Publication Date: June 4, 2019
Length: 480 pages
I had such high hopes for this book. And there are many positives about it. The lush descriptions of Barbados and its plantations, the people, and the bustling city of Bridgetown in the 1800's. I was excited because I am always looking for books that accurately portray life in the West Indies long ago and that include depictions of slave owners and slaves without being politically correct. The first few chapters I felt I'd finally found what I was looking for but as I continued it just seemed that many of the situations between the characters were a bit fantastical for the time and place.
It is entirely understandable. After all, it is a balancing act to write about plantation life in our modern times. People often don't want realism here but rather, rewritten history. I prefer truth. And this book just felt historical fiction that was way too heavy on the fiction.
The style of the book was unique and different. Willig skips back and forth between two time periods, allowing short glimpses to unfold with a dash of mystery. Just about the time you think you are immersed in a character's life she switches back to the past or present. Some might be bothered by this but I found it kept suspense high and made me want to keep reading.
The story revolves around Emily Dawson and her relationship to the Davenants who are owners of a neighboring plantation. Emily has inherited Peverills upon the death of her uncle and to the shock and surprise of her brother and family she has decided to try to stay and make something of it. Her life takes place during the mid-1800's and as the story switches back and forth in time we are privy to the life of Charles Davenant, living in the early part of the century and his struggle to run Peverills. There is a family mystery brewing throughout that involves deception, romance, and racial strife and Willig does a superb job of giving the reader just enough information to stay curious without giving away too much too quickly. She is a good writer and the dialogue and interactions between the characters is authentic.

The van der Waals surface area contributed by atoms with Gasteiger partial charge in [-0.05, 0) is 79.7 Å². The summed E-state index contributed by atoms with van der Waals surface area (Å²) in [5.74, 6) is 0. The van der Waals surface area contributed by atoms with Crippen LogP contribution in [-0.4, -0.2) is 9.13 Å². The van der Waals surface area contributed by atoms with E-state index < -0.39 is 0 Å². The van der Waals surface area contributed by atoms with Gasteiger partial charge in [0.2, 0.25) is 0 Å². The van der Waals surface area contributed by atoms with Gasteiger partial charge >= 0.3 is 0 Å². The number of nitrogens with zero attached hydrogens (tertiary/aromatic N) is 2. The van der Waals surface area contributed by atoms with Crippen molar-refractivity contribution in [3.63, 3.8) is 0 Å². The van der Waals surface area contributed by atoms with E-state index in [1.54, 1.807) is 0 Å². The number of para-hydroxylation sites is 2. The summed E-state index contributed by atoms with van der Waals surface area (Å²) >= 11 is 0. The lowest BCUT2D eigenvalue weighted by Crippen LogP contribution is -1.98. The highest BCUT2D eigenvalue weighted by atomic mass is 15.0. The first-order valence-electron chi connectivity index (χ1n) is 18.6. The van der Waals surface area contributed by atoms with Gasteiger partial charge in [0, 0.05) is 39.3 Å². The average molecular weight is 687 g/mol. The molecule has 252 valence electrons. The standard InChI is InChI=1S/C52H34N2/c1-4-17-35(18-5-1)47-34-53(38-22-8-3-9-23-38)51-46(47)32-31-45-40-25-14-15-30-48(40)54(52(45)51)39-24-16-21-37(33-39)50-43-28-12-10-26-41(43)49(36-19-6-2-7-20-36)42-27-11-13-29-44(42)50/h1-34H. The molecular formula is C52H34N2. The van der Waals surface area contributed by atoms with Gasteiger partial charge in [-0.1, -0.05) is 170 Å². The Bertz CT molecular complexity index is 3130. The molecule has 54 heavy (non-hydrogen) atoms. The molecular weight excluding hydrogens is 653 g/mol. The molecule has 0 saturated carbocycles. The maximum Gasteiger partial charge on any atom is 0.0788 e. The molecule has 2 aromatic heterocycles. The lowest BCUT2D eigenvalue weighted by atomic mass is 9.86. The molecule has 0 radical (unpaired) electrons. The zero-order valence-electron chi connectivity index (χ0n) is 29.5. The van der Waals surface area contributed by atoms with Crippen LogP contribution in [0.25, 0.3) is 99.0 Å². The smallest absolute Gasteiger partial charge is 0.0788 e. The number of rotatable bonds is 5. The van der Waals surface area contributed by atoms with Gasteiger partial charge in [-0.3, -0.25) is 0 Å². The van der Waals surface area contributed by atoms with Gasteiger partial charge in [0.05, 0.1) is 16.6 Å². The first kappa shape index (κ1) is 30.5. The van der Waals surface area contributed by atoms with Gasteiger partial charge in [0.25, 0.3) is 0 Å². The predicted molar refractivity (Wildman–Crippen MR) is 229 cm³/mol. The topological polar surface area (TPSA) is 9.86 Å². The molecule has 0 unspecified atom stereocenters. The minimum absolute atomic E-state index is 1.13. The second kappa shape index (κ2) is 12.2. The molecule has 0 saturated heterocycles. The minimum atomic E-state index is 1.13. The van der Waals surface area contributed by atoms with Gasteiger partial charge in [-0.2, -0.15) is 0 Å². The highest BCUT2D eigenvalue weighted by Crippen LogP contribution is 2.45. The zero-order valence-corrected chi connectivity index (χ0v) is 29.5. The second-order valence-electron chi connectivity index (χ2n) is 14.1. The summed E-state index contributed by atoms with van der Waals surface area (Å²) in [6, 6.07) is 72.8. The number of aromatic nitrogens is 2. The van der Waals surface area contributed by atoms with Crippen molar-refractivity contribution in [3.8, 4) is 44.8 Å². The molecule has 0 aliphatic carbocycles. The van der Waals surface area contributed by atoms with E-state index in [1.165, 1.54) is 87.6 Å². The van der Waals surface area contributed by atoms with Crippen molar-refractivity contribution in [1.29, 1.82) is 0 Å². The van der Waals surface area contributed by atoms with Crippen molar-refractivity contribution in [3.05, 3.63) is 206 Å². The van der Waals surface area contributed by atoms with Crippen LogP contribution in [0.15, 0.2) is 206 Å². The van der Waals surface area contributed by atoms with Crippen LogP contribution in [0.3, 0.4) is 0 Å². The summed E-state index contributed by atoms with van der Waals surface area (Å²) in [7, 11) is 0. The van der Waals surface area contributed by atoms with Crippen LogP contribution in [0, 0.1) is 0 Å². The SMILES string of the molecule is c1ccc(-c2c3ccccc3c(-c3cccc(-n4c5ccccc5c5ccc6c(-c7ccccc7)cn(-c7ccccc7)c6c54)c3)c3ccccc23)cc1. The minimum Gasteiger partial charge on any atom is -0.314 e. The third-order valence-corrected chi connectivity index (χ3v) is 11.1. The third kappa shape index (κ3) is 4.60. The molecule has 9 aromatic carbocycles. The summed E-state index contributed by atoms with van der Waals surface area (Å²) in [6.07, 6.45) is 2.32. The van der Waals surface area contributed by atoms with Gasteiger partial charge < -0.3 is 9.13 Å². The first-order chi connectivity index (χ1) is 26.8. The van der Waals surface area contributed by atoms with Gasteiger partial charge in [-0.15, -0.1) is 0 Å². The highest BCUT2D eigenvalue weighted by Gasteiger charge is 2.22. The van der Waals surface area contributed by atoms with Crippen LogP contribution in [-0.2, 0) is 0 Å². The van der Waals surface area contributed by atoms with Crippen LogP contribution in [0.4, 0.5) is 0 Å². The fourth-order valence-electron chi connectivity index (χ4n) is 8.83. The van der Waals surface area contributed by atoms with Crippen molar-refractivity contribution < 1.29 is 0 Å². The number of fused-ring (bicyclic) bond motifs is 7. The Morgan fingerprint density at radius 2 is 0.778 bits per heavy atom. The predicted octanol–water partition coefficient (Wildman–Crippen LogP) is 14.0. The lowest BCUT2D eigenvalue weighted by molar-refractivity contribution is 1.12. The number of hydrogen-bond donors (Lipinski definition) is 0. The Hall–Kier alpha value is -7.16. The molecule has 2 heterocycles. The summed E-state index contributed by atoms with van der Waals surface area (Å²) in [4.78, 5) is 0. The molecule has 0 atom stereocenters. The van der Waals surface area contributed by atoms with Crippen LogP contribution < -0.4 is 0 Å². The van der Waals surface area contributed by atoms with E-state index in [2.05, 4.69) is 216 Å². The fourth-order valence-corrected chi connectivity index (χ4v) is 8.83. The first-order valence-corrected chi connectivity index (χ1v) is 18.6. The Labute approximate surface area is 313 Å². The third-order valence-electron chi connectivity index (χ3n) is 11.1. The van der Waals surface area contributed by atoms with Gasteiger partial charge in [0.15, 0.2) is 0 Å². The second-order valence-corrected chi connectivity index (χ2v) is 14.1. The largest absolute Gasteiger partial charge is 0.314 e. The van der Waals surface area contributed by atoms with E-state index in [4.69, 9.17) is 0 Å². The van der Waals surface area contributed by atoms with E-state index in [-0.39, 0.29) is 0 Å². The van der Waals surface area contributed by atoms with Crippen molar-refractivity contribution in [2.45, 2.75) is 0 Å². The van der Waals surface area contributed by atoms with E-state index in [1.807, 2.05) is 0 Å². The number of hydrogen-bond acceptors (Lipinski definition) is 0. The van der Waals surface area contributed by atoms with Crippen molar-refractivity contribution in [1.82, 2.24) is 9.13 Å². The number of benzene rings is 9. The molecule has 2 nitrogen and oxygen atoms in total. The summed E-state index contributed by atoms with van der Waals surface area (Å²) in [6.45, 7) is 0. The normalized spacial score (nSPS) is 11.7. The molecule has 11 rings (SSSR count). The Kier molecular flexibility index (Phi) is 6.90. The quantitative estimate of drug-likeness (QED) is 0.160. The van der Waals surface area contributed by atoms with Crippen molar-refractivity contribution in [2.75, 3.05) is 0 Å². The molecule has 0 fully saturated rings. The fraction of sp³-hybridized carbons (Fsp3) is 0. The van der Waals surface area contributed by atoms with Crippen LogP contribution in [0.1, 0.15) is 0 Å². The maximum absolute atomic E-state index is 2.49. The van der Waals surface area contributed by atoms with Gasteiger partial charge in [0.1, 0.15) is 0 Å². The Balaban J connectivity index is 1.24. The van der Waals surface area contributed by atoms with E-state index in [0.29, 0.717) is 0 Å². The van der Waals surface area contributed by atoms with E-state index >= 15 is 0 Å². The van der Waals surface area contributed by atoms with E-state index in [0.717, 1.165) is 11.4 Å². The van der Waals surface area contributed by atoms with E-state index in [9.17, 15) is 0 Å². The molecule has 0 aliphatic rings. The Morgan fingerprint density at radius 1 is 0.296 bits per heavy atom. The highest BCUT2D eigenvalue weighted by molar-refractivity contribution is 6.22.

Where it went off the rails for me was toward the middle to end of the book. It wasn't so much the mystery (that was quite interesting) but rather that if felt like she was trying too hard to make it a political commentary. While I understand that interracial relationships may have been different in the West Indies than say the Deep South in the United States it still felt like the characters were deliberately put into situations where they were either atoning for their sins or unrealistically modern in their reactions. It just felt a bit forced and took away from the excellent story and atmosphere she'd created at the beginning.
I am always open to trying other books by an author to see if I feel differently with a different storyline. I have seen some solid reviews for her earlier work and plan to read one to see if I enjoy it.